Apple-Obsessed Author Fella

Why Star Wars Matters To Me

My son, four years old, said he wanted to go outside and play Star Wars. I said shit yeah, kid, let’s do it. So he got his Darth Vader lightsaber, and gave me this foam sword that’s more like a medieval knight’s sword, and we headed outside.

He said he wanted to be Kylo Ren. I didn’t even realize he knew who Kylo Ren was.

He told me I was Darth Vader, and that Ren was now a good guy, and he was fighting Darth Vader.

So, we battled for a while and he suddenly said: “KYLO REN’S SWORD HAS THE THINGIES.”

I did not know what thingies he meant, but he clarified when he grabbed my foam sword and pointed to the crossguard (aka the “quillons,” aka the “thingies”). Ah, right, okay. So, we traded lightsabers, which actually is totally appropriate since I’m Darth and he had Darth’s red saber.

We lightsabered for awhile.

And we chopped off hands for awhile, too, because that’s just how Star Wars rolls. (Normally, I’d be appalled at my four-year-old being excited at the prospect of lopping off limbs, but he didn’t seem fazed by it and, hey, man, JEDI GONNA JEDI.)

Then he’s like, “Oh no! My Force powers are gone. Let me see if I can get them back from my lightsaber.” And he presses his sword to his chest and makes BZZRAOW VWOMM noises. But no, sadly, the lightsaber did not give him back his Force powers. (Children, I find, understand that stories need conflict better than many adults do.) So, he says, pointing to the trees (as we live in the woods): “It’s Endor! We can ask the Ewoks to get us our Force powers back.” Which is how I learned that I, too, was now lacking in Force powers. First though, he said he had to lightsaber my armor off so I could be Anakin again.

Which he did.


Okay, evil Darth armor gone. Anakin returned.

Onward to our Ewok encounter.

He says, “We need to summon the Ewoks.”

Then he says, and by the way all of these are direct quotes because I wrote this shit down:

“A long time ago, in a galaxy far far away, I was born with a trumpet. But I never blew the trumpet. Let’s see what it does.” Then he makes a doo-doo-doo sound and: “Look, I summoned Ewoks!”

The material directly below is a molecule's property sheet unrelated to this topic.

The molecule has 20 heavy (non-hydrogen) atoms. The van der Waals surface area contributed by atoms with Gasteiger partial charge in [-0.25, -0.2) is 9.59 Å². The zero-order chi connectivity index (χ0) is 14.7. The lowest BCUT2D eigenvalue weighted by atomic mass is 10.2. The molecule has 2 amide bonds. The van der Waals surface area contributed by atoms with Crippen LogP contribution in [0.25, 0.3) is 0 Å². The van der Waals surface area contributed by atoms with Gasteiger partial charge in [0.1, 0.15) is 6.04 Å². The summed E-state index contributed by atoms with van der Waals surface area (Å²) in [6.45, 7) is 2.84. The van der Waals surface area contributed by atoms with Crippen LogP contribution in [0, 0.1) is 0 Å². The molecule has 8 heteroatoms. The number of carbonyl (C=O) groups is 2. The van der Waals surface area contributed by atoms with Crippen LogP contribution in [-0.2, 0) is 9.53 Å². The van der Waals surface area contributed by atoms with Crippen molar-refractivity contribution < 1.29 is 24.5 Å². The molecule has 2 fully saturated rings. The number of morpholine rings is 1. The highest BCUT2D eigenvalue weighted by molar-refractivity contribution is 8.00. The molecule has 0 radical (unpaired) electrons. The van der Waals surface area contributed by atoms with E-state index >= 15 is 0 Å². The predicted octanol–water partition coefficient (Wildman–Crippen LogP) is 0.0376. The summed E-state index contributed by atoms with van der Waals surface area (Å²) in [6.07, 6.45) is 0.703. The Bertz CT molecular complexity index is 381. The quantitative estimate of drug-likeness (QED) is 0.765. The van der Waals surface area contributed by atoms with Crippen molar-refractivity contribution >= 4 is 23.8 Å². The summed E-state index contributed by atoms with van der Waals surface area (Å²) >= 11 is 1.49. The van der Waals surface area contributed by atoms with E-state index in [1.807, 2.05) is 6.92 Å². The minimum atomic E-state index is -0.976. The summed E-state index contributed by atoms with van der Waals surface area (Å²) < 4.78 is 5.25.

Then he explains that the Ewoks make for him “wood armor” because sure, why not, and then we’re off for more adventures. He tells me that my Darth armor keeps growing back and that I have to occasionally lightsaber it off (and now I’m like, man, that’s awesome, some kind of self-aware dark-side armor that keeps resurrecting itself like the Venom symbiote), and later we hang out with Wookiees on Kashyyyk and we also find a patch of discolored driveway asphalt that he assures me is a “blood puddle” (!) from a clone trooper (!!) who got squished by a “speeder motor” which is a speeder bike but with a bigger motor and then the speeder motor spread the blood around (!?) and that we can use our Force powers to resurrect the clone trooper from his blood (!!!#@&*!). (Also in there, he stirred his sword into the dirt and said, “A long time ago in another different galaxy far far away, this dirt is old. It is from BEFORE THE DARKNESS.” Holy shit, what?)

It was gonzo bizarre-o good stuff.

It’s certainly not the only storyworld in which he’ll play. He’s a huge (and sudden) My Little Pony fan. And other times he just makes up his own weirdo narrative events — this morning he was playing with (no joke), two stuffed lizards, a plastic egg and a plastic potato. (The egg’s name is Eggy, the potato is Angry Potato.) And they were playing some kind of stealth game with the lizards? I have no idea what was going on. And sometimes, too, we’re treated to more stories of robot dog Hamslice and his detective pals, Baloney and Hair.